Beyond Rangoon is as good as the Academy Award winning film 'The Killing Fields" which highlights the atrocities of Cambodia's Khmer Rouge.

(1990)—Directed by James Lapine, with Judy Davis, Hugh Grant, Mandy Patinken, Bernadette Peters.

Historical drama with comedy, romance and classical music. Highly inspirational for women who dare to be different. A film about George Sand, an extremely independent woman writer of the nineteenth century who does not let the mediocrity, pettiness and hypocrisy of ordinary life stop her from being a sincere, loving, creative, intelligent, unique and strong spirited woman.

Part of this film is about the romance between Frederick Chopin and George Sands, who often wore stylish men's clothes and took a male nom de plume in order to be published. Nineteenth century England is the setting for this more than a love story. Also gives us an accurate portrait of the vicissitudes of an artist's life.

(1995)—Directed by Paul Hogan, with Toni Collette.
Another good film from Australia. A young woman, trying not to be as dysfunctional as her other family members, dreams constantly of marriage and being a desirable woman. A very funny and unique approach that displays many hypocrisies in people and society that might lead a young woman to feelings of inadequacy. There is sadness, suicide, illness, death and pathos in this film, but it is not the main focus. This film is about coming of age, finding yourself and keeping your integrity in the process. Holding out for true love and friendship, taking care of your responsibilities and being true to yourself are the treasures of this film.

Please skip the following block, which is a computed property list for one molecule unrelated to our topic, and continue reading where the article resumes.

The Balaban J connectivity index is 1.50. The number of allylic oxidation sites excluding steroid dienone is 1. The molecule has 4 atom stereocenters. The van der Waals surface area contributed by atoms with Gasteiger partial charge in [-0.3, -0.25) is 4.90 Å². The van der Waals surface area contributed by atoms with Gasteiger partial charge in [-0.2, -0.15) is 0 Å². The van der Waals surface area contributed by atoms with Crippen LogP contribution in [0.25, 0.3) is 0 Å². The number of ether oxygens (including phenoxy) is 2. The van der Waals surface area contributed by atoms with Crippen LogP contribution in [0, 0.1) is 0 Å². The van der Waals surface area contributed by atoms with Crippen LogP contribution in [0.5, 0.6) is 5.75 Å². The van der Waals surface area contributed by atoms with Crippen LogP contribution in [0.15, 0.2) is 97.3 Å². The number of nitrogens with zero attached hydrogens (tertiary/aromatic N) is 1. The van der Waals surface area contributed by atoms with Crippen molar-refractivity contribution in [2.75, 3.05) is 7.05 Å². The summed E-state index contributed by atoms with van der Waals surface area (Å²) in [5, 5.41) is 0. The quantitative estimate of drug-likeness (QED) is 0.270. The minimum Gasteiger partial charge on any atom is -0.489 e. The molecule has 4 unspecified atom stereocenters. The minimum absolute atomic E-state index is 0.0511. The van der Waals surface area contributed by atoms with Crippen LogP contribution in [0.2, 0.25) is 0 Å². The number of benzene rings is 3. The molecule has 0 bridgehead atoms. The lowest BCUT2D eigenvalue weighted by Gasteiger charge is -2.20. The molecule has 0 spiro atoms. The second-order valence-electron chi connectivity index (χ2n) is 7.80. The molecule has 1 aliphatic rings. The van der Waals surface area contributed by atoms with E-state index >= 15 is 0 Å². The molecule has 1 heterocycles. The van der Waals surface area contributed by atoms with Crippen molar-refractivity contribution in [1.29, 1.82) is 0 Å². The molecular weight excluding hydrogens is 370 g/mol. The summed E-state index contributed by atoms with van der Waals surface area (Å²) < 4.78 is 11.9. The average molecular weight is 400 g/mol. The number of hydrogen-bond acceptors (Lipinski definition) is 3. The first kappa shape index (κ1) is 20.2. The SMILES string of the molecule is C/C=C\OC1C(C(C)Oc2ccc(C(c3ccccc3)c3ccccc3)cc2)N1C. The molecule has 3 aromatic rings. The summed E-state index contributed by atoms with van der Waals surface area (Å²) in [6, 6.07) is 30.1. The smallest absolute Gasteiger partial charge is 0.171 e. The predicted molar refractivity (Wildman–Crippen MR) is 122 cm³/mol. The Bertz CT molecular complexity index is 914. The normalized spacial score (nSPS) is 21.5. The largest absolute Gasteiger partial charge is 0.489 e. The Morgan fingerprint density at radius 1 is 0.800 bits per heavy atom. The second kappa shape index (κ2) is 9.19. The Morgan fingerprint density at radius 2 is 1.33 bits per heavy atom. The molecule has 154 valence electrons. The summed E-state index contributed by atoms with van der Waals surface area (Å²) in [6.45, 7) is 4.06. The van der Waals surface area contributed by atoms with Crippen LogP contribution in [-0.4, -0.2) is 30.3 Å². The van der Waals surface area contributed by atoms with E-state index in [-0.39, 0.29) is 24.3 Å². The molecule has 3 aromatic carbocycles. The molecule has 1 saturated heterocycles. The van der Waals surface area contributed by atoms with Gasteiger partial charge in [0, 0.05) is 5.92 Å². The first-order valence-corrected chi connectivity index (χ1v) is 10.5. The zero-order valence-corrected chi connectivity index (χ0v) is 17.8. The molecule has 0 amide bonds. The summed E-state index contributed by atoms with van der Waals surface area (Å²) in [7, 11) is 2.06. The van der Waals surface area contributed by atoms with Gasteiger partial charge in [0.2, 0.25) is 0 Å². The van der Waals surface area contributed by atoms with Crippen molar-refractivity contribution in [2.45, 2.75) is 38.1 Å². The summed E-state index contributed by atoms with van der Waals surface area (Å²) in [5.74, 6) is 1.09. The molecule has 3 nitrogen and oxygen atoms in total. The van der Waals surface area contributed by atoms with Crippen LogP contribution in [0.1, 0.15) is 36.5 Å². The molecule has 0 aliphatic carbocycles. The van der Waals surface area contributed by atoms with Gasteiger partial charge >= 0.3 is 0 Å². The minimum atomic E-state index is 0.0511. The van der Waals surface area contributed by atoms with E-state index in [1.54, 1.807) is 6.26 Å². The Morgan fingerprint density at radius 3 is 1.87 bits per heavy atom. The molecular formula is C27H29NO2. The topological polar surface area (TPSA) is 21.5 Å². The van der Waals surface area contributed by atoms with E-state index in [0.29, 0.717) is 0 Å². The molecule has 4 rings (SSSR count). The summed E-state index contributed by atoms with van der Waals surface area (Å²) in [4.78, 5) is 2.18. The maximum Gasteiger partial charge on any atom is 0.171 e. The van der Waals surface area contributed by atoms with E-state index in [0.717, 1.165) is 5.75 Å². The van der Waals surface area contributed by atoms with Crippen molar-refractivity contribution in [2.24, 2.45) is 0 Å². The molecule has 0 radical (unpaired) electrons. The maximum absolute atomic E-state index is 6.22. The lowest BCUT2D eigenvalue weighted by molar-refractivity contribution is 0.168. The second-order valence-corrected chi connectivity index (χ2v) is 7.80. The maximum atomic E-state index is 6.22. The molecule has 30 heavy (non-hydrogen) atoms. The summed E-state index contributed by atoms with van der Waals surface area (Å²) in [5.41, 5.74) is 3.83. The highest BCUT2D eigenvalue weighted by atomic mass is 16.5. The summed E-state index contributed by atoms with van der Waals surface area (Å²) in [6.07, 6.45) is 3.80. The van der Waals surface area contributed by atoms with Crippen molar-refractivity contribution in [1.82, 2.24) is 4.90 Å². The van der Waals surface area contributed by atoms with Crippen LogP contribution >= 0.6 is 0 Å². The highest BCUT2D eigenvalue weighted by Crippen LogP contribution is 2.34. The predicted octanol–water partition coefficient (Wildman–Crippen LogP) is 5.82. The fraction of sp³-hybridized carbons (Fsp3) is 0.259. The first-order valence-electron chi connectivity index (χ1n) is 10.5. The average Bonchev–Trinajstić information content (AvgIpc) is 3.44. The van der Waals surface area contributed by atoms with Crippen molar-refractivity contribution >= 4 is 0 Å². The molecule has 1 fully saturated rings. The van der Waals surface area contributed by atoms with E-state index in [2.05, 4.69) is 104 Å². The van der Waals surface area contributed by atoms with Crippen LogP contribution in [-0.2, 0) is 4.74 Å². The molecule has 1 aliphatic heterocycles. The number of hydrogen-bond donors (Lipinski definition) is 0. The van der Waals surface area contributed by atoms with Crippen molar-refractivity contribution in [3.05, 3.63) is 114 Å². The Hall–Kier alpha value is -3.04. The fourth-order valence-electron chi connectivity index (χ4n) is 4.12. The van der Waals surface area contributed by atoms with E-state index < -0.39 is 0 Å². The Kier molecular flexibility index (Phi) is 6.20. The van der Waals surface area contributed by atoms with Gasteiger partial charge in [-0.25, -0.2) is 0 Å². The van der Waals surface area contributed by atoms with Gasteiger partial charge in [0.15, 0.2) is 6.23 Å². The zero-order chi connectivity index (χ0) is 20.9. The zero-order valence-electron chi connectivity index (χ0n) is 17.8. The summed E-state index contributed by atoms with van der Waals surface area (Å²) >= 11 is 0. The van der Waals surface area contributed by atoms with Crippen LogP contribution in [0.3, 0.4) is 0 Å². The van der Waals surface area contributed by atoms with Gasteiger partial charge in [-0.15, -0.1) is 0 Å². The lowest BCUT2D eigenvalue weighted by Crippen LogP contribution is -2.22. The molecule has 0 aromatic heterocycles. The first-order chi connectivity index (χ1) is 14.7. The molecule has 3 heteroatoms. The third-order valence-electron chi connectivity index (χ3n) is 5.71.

Diana Oestreich and Elliott Landy are a husband and wife team with a lifelong passion for film and spirituality. Uplifting Films is their creation.

Diana Oestreich has developed firm projects for many actors, directors and studios including Warner Bros., MGM, Paramount, HBO and CBS. She has developed projects with Barbara Streisand, Christopher Reeve and Goldie Hawn and is currently developing a feature film which focuses on Zen Buddhism.

Elliott Bandy is a well known photographer whose images of Woodstock, Dylan, the Band, and the sixties music scene are known worldwide. He has published and packaged several books and co-created a CD ROM with Time Warner about the 1969 Woodstock Festival, has developed a CD ROM of his book Woodstock Vision, The Spirit of A Generation, which will be released by Panasonic Software in the near future. Landy Vision, Inc., P.O.B. 836, Woodstock, NY 12498.

Take a look at Uplifting Films on the Internet.

Return to the July/August Index Page